GHS Students Learn Safety From the Experts
By Richard Kaufman
Greenwich High School held its annual Safe Driving Day event on Tuesday afternoon in the school’s front courtyard, as students got the chance to interact with various public safety officials to learn and experience the importance of safe driving.
Members from the Greenwich Police Department, Greenwich Emergency Medical Services and Greenwich Fire Department were on hand to show students the implications of dangerous driving, whether that’s driving drunk or under the influence of drugs, texting while driving, not wearing a seatbelt, or speeding.
Booths were set up by different organizations, such as AAA and Allstate Insurance, and local driving schools to pass out information on safety measures behind the wheel. AT&T urged students to sign a poster in order to pledge that they wouldn’t text and drive. All of these entities collaborated with the GHS Outreach Club, which is a part of the Students Against Destructive Decisions (SADD) chapter.
Students had the chance to participate in mock field sobriety tests with goggles that mimicked the effect of being under the influence. They could also jump on an apparatus aptly named “The Convincer,” which sent students down a short decline at about five miles per hour into a sudden stop so they could feel their seatbelt at work. A police cruiser was also on display for anyone who wanted to be handcuffed and placed inside to feel what it was like.
At the end of the event, which lasted two hours, GEMS, in conjunction with the fire and police departments, staged a car crash rescue simulation to show the harsh reality of dangerous driving.
Kathy Steiner, a wellness education teacher at GHS, believes the interactive demos are important in getting the message across. “I think any time you’ve got interactive events going on kids are going to want to get up, move and take part,” she said.
Steiner also said that it’s important for teenagers to be role models to others. “I always tell my students to be a good role model for your parents and family members,” she said, especially pointing to texting and driving which has become somewhat of an epidemic.
For GPD Officer Troy Lloyd, who helped walk students through field sobriety tests, being present and proactive about driving safety is paramount, especially to young drivers in high school.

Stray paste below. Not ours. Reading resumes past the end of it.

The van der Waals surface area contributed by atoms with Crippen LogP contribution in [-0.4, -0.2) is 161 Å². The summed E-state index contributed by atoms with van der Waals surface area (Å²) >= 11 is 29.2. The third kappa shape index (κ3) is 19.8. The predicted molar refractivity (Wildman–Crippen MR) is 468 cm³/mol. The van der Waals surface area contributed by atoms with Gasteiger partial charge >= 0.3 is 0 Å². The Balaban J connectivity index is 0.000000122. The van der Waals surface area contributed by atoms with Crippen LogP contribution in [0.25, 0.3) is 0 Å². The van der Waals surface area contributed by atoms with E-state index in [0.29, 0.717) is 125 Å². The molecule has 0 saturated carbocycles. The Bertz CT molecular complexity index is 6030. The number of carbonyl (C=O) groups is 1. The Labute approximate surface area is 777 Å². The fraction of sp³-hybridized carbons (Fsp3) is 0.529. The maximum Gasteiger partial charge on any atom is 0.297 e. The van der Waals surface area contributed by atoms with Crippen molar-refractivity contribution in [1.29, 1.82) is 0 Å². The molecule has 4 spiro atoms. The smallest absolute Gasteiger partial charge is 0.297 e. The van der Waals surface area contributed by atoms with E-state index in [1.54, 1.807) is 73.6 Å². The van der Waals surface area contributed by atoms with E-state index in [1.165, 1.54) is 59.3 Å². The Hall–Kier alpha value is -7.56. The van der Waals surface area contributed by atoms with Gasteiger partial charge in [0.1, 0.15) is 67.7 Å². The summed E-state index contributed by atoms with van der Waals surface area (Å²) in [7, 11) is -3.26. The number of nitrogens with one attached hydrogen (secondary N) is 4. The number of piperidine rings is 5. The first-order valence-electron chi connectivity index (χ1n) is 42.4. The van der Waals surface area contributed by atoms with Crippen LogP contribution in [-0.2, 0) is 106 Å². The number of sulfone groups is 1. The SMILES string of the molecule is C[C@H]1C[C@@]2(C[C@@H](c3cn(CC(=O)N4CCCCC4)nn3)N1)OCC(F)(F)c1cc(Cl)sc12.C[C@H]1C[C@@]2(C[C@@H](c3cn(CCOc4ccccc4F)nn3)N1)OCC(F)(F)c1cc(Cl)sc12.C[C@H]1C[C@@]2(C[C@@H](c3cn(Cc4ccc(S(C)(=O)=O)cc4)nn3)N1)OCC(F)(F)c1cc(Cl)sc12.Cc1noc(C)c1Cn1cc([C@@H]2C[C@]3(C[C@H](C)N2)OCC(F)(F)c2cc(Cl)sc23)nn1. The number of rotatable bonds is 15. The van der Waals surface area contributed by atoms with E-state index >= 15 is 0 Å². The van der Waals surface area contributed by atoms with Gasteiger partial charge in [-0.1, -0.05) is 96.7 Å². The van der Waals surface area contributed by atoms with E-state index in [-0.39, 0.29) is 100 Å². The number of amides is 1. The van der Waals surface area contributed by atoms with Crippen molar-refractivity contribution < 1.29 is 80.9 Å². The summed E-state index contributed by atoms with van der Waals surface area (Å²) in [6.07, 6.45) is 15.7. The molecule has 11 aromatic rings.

“This is very important. If they’re not already at that age to start driving, they’ll soon be there. This is something we need to get across to them to let them know that this is serious.”
For the car crash recreation, a scene was set up in which a car full of young students had hit a pedestrian after the driver looked down at a text message for a split second.
Complete with fake blood and a real-life response by police, fire and GEMS personnel, onlookers were able to get an up close and personal view at the devastation and destruction that was caused.
The fire department used the Jaws of Life to cut the doors and roof off the car in an attempt to save two passengers. The driver was subsequently interviewed by police and arrested for texting and driving and driving under the influence.
Peyton Larkin, a senior at GHS who is in the GEMS Explorer Post, acted as the driver and said the experience of taking part in the reenactment made a big impact on him.
“I’d like to say that teenagers definitely have a sense of their own vulnerability, but doing this and being able to watch and even for me being a part of it really hits home,” he said.
Larkin said that often times when he’s in cars with friends he has to make sure the driver isn’t using his or her phone and being distracted. “This is really big for me. This is a very important topic for me. I’m really happy we do this.”
May is also Crosswalk Safety Month in the town of Greenwich. Lt. John Slusarz said he wants the driving public to understand that there will be more people on the streets as the month progresses. “This time of year more people are getting out and enjoying the nice weather. They’re going out and starting to jog and walking more often,” he said.
For the walking public, Slusarz warns to first walk in areas that are designated by a crosswalk. Also, in signalized crosswalk zones, only cross when you’re told to do so.
There will be directed patrol of officers being assigned to crosswalks for periods of their shift during strategically selected times.
“Let’s try to pay more attention to what’s going on in our surroundings,” Slusarz said.